Gennie Gebhart Selected as Luce Scholar
Congratulations to Gennie Gebhart, one of 18 students nationwide to be selected as a Luce Scholar! The Luce Scholars Program is a nationally competitive fellowship program. It was launched by the Henry Luce Foundation in 1974 to enhance the understanding of Asia among potential leaders in American society. The program provides stipends, language training, and individualized professional placement in Asia for 15-18 Luce Scholars each year, and welcomes applications from college seniors, graduate students, and young professionals in a variety of fields who have had limited exposure to Asia.
Gennie's bio, courtesy of the Henry Luce Foundation:
Gennie Gebhart, a Sacramento native and now a proud Seattlite, grew up exploring libraries. Gennie will graduate from the University of Washington in June 2013 with a degree in International Studies and Economics. While her academic studies at the UW have focused on environmental economics and international energy politics, she is aiming to extend these fields of study into a career in information justice and international librarianship.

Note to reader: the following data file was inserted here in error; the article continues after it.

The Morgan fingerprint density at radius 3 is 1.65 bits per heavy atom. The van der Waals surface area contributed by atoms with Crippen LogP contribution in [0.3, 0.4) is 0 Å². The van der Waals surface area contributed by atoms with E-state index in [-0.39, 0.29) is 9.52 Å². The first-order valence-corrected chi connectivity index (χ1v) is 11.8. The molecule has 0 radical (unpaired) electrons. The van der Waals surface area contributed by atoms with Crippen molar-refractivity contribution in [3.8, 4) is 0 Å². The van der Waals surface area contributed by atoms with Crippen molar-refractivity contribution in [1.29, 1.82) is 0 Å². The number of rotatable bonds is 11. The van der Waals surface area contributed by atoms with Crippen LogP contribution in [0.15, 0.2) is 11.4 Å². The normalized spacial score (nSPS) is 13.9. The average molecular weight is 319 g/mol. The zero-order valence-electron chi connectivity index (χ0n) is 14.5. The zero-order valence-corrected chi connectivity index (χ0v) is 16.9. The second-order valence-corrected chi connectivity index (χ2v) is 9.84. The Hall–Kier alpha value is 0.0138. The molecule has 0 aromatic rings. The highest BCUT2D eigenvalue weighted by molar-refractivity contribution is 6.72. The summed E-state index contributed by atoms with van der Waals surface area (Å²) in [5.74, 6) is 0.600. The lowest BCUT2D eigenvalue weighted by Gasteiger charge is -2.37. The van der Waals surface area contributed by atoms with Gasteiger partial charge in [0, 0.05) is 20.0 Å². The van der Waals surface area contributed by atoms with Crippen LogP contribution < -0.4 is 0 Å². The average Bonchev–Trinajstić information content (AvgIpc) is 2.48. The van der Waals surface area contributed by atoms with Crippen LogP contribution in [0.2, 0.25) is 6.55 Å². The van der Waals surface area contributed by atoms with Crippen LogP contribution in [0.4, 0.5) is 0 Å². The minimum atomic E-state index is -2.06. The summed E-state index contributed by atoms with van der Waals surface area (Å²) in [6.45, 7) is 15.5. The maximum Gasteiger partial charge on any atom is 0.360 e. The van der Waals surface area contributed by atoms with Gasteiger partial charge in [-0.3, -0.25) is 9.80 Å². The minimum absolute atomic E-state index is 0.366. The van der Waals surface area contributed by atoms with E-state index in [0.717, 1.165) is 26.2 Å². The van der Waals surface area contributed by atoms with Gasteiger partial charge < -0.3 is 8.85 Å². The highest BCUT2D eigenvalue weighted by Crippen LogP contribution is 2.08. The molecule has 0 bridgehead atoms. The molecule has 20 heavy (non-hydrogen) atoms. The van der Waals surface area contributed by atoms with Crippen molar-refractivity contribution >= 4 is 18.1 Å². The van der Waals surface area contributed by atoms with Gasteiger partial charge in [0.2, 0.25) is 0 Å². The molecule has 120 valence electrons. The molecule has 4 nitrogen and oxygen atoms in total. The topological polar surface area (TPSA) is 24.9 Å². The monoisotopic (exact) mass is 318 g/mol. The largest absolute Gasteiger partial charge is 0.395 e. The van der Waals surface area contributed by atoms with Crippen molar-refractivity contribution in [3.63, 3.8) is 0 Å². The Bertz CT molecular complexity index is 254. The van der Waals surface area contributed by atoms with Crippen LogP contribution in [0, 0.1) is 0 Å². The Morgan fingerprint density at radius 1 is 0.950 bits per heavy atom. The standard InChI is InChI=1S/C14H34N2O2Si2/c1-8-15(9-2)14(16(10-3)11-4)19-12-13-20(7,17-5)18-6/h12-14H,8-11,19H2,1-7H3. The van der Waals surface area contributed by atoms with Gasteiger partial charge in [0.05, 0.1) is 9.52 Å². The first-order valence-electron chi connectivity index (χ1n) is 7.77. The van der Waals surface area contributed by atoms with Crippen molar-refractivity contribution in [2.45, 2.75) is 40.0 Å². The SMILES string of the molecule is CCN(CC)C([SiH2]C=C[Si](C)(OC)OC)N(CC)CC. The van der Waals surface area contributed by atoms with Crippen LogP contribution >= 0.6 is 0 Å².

The UW Libraries have opened countless doors for Gennie, and she owes her current informatics skills and aspirations to them. Having worked at the UW Libraries’ Odegaard Undergraduate Library, the Northwest branch of the National Network of Libraries of Medicine, and the UW’s Media Center (the main multimedia library), Gennie has had hands-on experience in what it takes to keep a university library running from day to day through everything from budget cuts to large-scale renovations.
Gennie’s introduction to the art and study of cinema at the Media Center has led to her current senior Honors thesis on Italian film, which she has been fortunate to undertake in Rome during winter quarter 2013. Her activities in Italy so far have included trips to Naples for Christmas and New Years with strangers-turned-family, trying to fix her apartment’s water heater, and speaking as much Italian as possible.
Gennie’s greatest passion lies in the problem-solving and advocacy she has found as a student representative on the UW’s Library Student Advisory Committee and Faculty Council on University Libraries. In these groups, terms like "open access," "information justice," and "digital commons" have taken on tangible and urgent meaning. Gennie hopes to enter the global open access debate armed with international experience, a multidisciplinary education, and constant mindfulness of the vital human side of digital information technology.